Text Study — Galatians 4:4-7, pt. 1

Since Paul mentions the metaphor of “slave” in this paragraph, it’s an opportunity to learn more about the nature of slavery in the Greco-Roman world. Since that metaphor is problematic for all of us who live in the post-slavery reality of the Western world, it is helpful to understand that nature as we decide whether and how to use that metaphor in our own theological reflection and work.

In Paul’s time how did one become an enslaved person? I will share some research I have collected as I’ve studied Paul’s letter to Philemon.

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Enslavement was a significant feature of Rome’s political economy and culture.  Military campaigns to extend Rome’s sphere of domination resulted in its being the world’s greatest slave society up to that time and for centuries to come.  From 30 to 50 percent of Rome’s population consisted of enslaved persons.  In earlier centuries most of the enslaved persons were war captives or persons who had been kidnapped and separated from their families.  Although a Roman citizen could sink into the unfortunate position of debt enslavement, the vast majority of enslaved persons were not Roman citizens but foreigners who were regarded and treated like a species of property or chattel.

In the Roman Empire, one could become an enslaved person in four ways. A person could sell oneself or be sold into enslavement to satisfy a debt, to escape even worse poverty, or to secure a position in a noble household as a manager, tutor, etc.

A person could be captured in battle and enslaved.  Early in the Roman republic and then empire, this was a significant source of enslaved people. As Rome’s political and military dominance increased, the number of captives decreased along with the number of battles.

A person could be abandoned as an infant and then claimed and raised by another person as a slave. Infant exposure was regarded in Greco-Roman culture as a prerogative of men who sired children. Many more girls than boys were abandoned to exposure, because girls were regarded as greater economic liabilities in families. As slaves, however, girls were regarded as more valuable because of their potential as sexual objects and prostitutes.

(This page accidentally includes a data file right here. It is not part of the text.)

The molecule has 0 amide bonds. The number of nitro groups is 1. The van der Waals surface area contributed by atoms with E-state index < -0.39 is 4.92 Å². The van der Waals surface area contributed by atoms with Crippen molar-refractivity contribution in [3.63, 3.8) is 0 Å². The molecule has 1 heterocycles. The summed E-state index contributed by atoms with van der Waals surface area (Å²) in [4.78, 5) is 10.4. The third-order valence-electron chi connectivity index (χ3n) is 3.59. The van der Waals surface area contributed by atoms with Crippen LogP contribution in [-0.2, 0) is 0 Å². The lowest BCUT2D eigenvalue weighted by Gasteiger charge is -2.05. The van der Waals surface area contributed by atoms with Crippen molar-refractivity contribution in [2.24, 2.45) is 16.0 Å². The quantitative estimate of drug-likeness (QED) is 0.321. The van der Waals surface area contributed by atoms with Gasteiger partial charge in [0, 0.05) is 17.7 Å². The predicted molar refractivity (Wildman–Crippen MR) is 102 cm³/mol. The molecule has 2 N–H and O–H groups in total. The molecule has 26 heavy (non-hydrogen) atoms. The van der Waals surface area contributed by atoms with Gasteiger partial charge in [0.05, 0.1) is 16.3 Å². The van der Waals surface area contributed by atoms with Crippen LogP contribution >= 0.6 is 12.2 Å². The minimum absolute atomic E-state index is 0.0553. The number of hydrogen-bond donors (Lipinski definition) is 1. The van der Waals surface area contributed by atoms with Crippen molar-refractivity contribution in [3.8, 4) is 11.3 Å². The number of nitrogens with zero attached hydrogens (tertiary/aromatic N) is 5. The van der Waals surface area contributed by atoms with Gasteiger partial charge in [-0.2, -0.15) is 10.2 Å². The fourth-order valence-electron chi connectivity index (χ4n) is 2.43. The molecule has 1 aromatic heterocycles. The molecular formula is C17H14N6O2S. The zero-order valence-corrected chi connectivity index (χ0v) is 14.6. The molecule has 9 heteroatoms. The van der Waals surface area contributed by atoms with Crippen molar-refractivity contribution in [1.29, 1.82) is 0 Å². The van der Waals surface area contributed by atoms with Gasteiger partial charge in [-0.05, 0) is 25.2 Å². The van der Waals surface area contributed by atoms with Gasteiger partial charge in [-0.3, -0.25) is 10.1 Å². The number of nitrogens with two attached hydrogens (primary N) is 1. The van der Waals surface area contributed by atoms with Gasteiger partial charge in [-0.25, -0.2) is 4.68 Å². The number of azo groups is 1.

It seems that the overwhelming majority of exposed infants survived the abandonment and exposure. This was especially the case in Egypt but happened across the Empire. Infant exposure was a major source of enslaved persons by the time of Paul’s writing.

One could be born of a slave mother.  By the time of Paul, this was the source of the greatest number of slaves in the Empire. If you were born of an enslaved mother, you were by definition a slave as well. The identity of your father was irrelevant in the matter. So even if a slaveholder fathered child with female slaves, the result of that abuse was simply more enslaved persons.

How could otherwise well-meaning people make sense of and live with the practice of human enslavement? When we treat other human beings as objects, we usually require some kind of story to justify and make sense of that practice. In short, we must come up with a story that describes other individuals as less than human in some way. For those who were sold into debt enslavement, the story was simple. They or their family or their creditor made a choice based on the actions of the now-enslaved person. It was the enslaved person’s own damn fault.

For those captured in battle and then enslaved, the story was equally simple. You lost. You were captured. You could have been killed on the field of battle, but your Roman conquerors found some value in you and kept you alive. So, you should be grateful and shut up. For the women and girls in this story, there was the added benefit (to the slaveholder) that they would produce additional generations of slaves for labor and for sale.